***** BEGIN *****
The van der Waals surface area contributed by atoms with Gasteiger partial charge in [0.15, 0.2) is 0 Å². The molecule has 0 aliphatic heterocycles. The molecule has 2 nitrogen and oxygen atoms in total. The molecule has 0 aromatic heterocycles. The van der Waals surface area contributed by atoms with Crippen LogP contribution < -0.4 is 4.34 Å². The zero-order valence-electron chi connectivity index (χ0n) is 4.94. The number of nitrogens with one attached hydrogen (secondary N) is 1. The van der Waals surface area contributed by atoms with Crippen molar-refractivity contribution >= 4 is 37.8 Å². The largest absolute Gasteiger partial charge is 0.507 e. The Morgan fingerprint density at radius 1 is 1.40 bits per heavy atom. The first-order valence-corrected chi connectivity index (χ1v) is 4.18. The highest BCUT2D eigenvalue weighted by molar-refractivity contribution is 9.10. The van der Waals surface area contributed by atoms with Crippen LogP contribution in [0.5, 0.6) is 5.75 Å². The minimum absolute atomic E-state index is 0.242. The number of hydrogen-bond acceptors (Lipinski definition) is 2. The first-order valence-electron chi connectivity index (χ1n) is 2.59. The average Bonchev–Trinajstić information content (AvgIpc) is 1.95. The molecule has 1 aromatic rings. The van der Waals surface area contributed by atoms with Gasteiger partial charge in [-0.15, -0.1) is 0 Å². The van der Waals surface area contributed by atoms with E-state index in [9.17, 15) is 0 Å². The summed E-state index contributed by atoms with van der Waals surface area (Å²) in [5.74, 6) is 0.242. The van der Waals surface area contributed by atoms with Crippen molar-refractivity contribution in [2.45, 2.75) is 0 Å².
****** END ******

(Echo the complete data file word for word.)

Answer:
The van der Waals surface area contributed by atoms with Gasteiger partial charge in [0.15, 0.2) is 0 Å². The molecule has 0 aliphatic heterocycles. The molecule has 2 nitrogen and oxygen atoms in total. The molecule has 0 aromatic heterocycles. The van der Waals surface area contributed by atoms with Crippen LogP contribution < -0.4 is 4.34 Å². The zero-order valence-electron chi connectivity index (χ0n) is 4.94. The number of nitrogens with one attached hydrogen (secondary N) is 1. The van der Waals surface area contributed by atoms with Crippen molar-refractivity contribution >= 4 is 37.8 Å². The largest absolute Gasteiger partial charge is 0.507 e. The Morgan fingerprint density at radius 1 is 1.40 bits per heavy atom. The first-order valence-corrected chi connectivity index (χ1v) is 4.18. The highest BCUT2D eigenvalue weighted by molar-refractivity contribution is 9.10. The van der Waals surface area contributed by atoms with Crippen LogP contribution in [0.5, 0.6) is 5.75 Å². The minimum absolute atomic E-state index is 0.242. The number of hydrogen-bond acceptors (Lipinski definition) is 2. The first-order valence-electron chi connectivity index (χ1n) is 2.59. The average Bonchev–Trinajstić information content (AvgIpc) is 1.95. The molecule has 1 aromatic rings. The van der Waals surface area contributed by atoms with Gasteiger partial charge in [-0.15, -0.1) is 0 Å². The van der Waals surface area contributed by atoms with E-state index in [9.17, 15) is 0 Å². The summed E-state index contributed by atoms with van der Waals surface area (Å²) in [5.74, 6) is 0.242. The van der Waals surface area contributed by atoms with Crippen molar-refractivity contribution in [2.45, 2.75) is 0 Å².